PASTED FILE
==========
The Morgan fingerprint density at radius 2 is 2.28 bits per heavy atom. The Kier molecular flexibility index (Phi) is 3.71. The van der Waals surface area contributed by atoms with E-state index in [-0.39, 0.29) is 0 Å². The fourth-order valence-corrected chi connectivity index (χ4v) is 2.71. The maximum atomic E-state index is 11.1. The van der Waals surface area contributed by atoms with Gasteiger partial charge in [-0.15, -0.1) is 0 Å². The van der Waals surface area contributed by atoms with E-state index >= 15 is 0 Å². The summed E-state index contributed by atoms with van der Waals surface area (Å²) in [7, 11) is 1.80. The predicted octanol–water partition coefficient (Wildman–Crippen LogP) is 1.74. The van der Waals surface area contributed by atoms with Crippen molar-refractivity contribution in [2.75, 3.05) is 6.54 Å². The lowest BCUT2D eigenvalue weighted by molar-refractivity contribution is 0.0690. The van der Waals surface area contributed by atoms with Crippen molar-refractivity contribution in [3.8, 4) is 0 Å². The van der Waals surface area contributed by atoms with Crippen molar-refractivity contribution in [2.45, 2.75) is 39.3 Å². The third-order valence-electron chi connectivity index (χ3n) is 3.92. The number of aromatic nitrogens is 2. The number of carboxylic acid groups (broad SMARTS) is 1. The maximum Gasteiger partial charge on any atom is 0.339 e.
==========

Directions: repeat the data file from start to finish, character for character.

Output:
The Morgan fingerprint density at radius 2 is 2.28 bits per heavy atom. The Kier molecular flexibility index (Phi) is 3.71. The van der Waals surface area contributed by atoms with E-state index in [-0.39, 0.29) is 0 Å². The fourth-order valence-corrected chi connectivity index (χ4v) is 2.71. The maximum atomic E-state index is 11.1. The van der Waals surface area contributed by atoms with Gasteiger partial charge in [-0.15, -0.1) is 0 Å². The van der Waals surface area contributed by atoms with E-state index >= 15 is 0 Å². The summed E-state index contributed by atoms with van der Waals surface area (Å²) in [7, 11) is 1.80. The predicted octanol–water partition coefficient (Wildman–Crippen LogP) is 1.74. The van der Waals surface area contributed by atoms with Crippen molar-refractivity contribution in [2.75, 3.05) is 6.54 Å². The lowest BCUT2D eigenvalue weighted by molar-refractivity contribution is 0.0690. The van der Waals surface area contributed by atoms with Crippen molar-refractivity contribution in [3.8, 4) is 0 Å². The van der Waals surface area contributed by atoms with Crippen molar-refractivity contribution in [2.45, 2.75) is 39.3 Å². The third-order valence-electron chi connectivity index (χ3n) is 3.92. The number of aromatic nitrogens is 2. The number of carboxylic acid groups (broad SMARTS) is 1. The maximum Gasteiger partial charge on any atom is 0.339 e.